My go-to treatments for thin uterine lining
A concern some women face when using assisted reproductive technology is finding out they have a thin uterine lining. A uterine lining less than 7mm is associated with decreased implantation rates and increased miscarriage rates. A uterine lining >8mm is ideal with even greater success observed with uterine linings >14 mm. The uterine lining thickens in response to rising estrogen throughout the cycle. It makes sense then that one of the first-line treatments for a thin uterine lining is to prescribe estrogen before an embryo transfer. When the lining doesn’t thicken even when estrogen is given is when I usually see patients in my office. These are my top 3 go-to treatments for a thin uterine lining:
- Selective estrogen receptor modulator (SERM) herbs. SERM’s are phytoestrogenic herbs like wild yam, black cohosh, and shatavari that work by improving estrogen receptivity. If patient’s have done medicated fertility cycle’s with the drug estrace (oral estrogen) to improve uterine lining but have achieved optimal thickness, I usually recommend SERM herbs. In these patients, although estrogen is high, it is thought they have decreased endometrial receptivity to the elevated estrogen and their lining is not responding to it. SERM herbs help improve uterine estrogen receptivity and as an added benefit they also decrease the time to follicular maturation. These herbs are best to start before an assisted cycle.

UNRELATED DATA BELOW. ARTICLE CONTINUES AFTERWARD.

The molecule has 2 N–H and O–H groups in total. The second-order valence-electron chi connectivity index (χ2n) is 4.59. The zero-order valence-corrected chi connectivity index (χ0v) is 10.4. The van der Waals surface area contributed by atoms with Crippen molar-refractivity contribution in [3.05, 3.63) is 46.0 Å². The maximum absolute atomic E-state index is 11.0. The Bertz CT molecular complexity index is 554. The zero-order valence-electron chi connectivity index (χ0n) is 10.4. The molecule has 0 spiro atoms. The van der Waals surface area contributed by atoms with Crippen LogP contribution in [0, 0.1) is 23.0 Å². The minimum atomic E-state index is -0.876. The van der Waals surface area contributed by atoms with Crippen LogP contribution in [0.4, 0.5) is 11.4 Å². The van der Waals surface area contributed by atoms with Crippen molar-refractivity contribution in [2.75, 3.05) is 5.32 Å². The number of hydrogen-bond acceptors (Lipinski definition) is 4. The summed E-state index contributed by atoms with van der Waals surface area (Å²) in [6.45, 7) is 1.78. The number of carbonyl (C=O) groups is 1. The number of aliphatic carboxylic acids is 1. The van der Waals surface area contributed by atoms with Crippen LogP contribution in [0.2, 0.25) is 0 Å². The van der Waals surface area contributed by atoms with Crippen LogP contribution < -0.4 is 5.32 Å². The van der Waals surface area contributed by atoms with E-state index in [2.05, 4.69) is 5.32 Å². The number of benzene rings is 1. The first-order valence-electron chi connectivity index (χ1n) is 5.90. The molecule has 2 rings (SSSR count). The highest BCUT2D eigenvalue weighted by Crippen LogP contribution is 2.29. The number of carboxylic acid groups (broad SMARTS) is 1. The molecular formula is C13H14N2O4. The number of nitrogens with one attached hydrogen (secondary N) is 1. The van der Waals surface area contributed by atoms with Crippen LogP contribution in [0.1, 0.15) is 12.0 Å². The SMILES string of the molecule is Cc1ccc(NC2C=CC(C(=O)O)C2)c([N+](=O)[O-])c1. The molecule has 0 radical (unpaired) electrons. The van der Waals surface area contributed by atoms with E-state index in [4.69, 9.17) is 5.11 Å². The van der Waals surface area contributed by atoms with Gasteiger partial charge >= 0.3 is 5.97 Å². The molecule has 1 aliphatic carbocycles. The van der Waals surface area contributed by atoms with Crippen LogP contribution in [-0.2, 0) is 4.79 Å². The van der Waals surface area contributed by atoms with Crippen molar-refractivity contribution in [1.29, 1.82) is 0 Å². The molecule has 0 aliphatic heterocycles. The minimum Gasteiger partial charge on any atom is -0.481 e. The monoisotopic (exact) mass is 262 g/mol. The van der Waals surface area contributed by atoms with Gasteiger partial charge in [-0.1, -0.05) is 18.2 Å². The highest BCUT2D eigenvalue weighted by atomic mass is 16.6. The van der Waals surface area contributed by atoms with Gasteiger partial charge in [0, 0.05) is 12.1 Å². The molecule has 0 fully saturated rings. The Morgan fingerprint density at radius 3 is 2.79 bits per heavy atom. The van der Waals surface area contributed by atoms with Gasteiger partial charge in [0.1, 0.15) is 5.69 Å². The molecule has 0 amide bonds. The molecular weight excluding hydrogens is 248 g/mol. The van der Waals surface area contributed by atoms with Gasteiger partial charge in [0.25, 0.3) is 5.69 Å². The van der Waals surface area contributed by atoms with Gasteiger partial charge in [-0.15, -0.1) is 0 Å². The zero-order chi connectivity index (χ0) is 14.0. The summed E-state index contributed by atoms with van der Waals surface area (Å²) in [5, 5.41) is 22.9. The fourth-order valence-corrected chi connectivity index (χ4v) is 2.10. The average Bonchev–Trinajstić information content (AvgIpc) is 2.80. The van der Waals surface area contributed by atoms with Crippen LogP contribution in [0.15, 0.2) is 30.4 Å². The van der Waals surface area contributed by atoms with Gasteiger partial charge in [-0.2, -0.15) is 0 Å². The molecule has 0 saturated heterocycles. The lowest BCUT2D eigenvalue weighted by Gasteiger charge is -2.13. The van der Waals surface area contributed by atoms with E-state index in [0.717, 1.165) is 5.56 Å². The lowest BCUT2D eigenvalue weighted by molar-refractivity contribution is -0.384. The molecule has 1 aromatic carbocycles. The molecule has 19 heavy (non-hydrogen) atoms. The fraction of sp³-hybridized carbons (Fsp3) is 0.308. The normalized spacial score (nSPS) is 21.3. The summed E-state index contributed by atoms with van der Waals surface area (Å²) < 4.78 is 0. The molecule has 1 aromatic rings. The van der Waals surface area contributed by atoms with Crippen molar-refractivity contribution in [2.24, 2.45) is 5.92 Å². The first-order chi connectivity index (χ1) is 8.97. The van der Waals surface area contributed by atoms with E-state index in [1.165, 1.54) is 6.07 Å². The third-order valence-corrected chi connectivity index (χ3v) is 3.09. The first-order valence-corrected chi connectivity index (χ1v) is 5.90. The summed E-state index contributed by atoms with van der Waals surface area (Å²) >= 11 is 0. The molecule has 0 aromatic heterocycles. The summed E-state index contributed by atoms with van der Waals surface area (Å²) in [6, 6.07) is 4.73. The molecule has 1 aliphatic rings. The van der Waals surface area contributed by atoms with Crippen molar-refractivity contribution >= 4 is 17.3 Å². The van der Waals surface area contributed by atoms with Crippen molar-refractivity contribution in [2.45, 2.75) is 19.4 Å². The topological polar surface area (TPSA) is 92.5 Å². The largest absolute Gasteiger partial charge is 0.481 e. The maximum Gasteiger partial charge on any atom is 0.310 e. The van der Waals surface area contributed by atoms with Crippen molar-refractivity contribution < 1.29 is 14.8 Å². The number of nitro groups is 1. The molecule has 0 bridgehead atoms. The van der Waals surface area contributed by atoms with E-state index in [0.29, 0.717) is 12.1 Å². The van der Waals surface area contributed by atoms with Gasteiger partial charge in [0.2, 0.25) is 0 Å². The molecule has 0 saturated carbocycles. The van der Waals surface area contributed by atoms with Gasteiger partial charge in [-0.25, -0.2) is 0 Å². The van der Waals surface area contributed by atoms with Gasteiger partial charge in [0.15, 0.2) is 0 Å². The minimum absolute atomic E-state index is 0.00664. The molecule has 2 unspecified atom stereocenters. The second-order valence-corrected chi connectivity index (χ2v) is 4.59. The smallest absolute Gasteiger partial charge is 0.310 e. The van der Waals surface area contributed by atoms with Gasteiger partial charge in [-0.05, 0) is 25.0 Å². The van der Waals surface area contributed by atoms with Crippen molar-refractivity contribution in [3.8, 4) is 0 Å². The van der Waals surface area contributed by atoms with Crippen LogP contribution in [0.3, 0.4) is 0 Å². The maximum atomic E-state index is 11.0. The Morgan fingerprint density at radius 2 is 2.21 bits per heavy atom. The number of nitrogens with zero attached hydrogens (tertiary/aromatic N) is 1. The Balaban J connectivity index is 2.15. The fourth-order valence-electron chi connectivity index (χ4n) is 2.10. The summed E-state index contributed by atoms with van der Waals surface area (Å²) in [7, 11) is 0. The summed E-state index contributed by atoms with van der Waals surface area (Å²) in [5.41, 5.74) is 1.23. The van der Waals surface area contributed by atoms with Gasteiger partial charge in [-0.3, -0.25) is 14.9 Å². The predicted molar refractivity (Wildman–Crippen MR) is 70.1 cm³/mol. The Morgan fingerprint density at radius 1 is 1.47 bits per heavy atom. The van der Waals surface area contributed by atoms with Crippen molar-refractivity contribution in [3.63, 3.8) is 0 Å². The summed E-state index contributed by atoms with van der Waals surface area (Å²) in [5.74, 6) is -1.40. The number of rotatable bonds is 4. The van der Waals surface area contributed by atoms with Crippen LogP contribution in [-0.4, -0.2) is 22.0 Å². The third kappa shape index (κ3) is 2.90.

- Arginine & Vitamin E. Arginine and vitamin E have both shown on their own to increase uterine blood flow (more blood= thicker lining) and have an additive effect when combined together. They are generally very safe supplements to take but patients with a history of herpes simplex infections should be cautious as arginine can trigger herpes outbreaks.
- N-Aceytlcystine (NAC). NAC acts as a precursor to the anti-oxidant glutathione. Along improving a thin uterine lining, NAC has also been shown to decrease chances of recurrent pregnancy loss, improve the efficacy of Letrazole and regulate blood sugar in women with PCOS. At lower doses NAC is also safe to take during pregnancy.
This article is intended for informational purposes and does not replace medical advice. To see if these treatments would be right for you speak with you health care provider or book in for a free discovery call.